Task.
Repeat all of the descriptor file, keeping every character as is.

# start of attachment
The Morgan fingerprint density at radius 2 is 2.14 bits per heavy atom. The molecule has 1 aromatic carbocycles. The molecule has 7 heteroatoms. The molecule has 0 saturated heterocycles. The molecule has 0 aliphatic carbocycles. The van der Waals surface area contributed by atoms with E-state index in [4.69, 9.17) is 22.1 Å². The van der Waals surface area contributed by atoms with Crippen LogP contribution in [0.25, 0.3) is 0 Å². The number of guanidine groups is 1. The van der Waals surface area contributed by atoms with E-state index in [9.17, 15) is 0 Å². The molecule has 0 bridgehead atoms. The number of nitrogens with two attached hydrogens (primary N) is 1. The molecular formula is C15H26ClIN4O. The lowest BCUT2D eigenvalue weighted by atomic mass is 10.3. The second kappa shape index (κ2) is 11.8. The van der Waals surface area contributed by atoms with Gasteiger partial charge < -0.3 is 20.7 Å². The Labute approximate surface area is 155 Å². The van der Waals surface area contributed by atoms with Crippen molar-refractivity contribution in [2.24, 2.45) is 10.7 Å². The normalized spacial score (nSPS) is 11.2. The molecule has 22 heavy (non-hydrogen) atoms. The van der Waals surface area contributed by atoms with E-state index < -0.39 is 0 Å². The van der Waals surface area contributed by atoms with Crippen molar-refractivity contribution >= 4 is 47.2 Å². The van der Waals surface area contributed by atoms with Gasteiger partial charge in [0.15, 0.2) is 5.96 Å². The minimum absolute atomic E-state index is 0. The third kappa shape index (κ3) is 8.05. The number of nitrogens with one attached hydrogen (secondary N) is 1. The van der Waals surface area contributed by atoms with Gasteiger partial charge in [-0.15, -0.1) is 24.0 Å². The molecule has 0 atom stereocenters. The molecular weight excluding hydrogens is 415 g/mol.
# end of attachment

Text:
The Morgan fingerprint density at radius 2 is 2.14 bits per heavy atom. The molecule has 1 aromatic carbocycles. The molecule has 7 heteroatoms. The molecule has 0 saturated heterocycles. The molecule has 0 aliphatic carbocycles. The van der Waals surface area contributed by atoms with E-state index in [4.69, 9.17) is 22.1 Å². The van der Waals surface area contributed by atoms with Crippen LogP contribution in [0.25, 0.3) is 0 Å². The number of guanidine groups is 1. The van der Waals surface area contributed by atoms with E-state index in [9.17, 15) is 0 Å². The molecule has 0 bridgehead atoms. The number of nitrogens with two attached hydrogens (primary N) is 1. The molecular formula is C15H26ClIN4O. The lowest BCUT2D eigenvalue weighted by atomic mass is 10.3. The second kappa shape index (κ2) is 11.8. The van der Waals surface area contributed by atoms with Gasteiger partial charge < -0.3 is 20.7 Å². The Labute approximate surface area is 155 Å². The van der Waals surface area contributed by atoms with Crippen molar-refractivity contribution in [2.24, 2.45) is 10.7 Å². The normalized spacial score (nSPS) is 11.2. The molecule has 22 heavy (non-hydrogen) atoms. The van der Waals surface area contributed by atoms with E-state index < -0.39 is 0 Å². The van der Waals surface area contributed by atoms with Crippen molar-refractivity contribution >= 4 is 47.2 Å². The van der Waals surface area contributed by atoms with Gasteiger partial charge in [0.15, 0.2) is 5.96 Å². The minimum absolute atomic E-state index is 0. The third kappa shape index (κ3) is 8.05. The number of nitrogens with one attached hydrogen (secondary N) is 1. The van der Waals surface area contributed by atoms with Gasteiger partial charge in [-0.15, -0.1) is 24.0 Å². The molecule has 0 atom stereocenters. The molecular weight excluding hydrogens is 415 g/mol.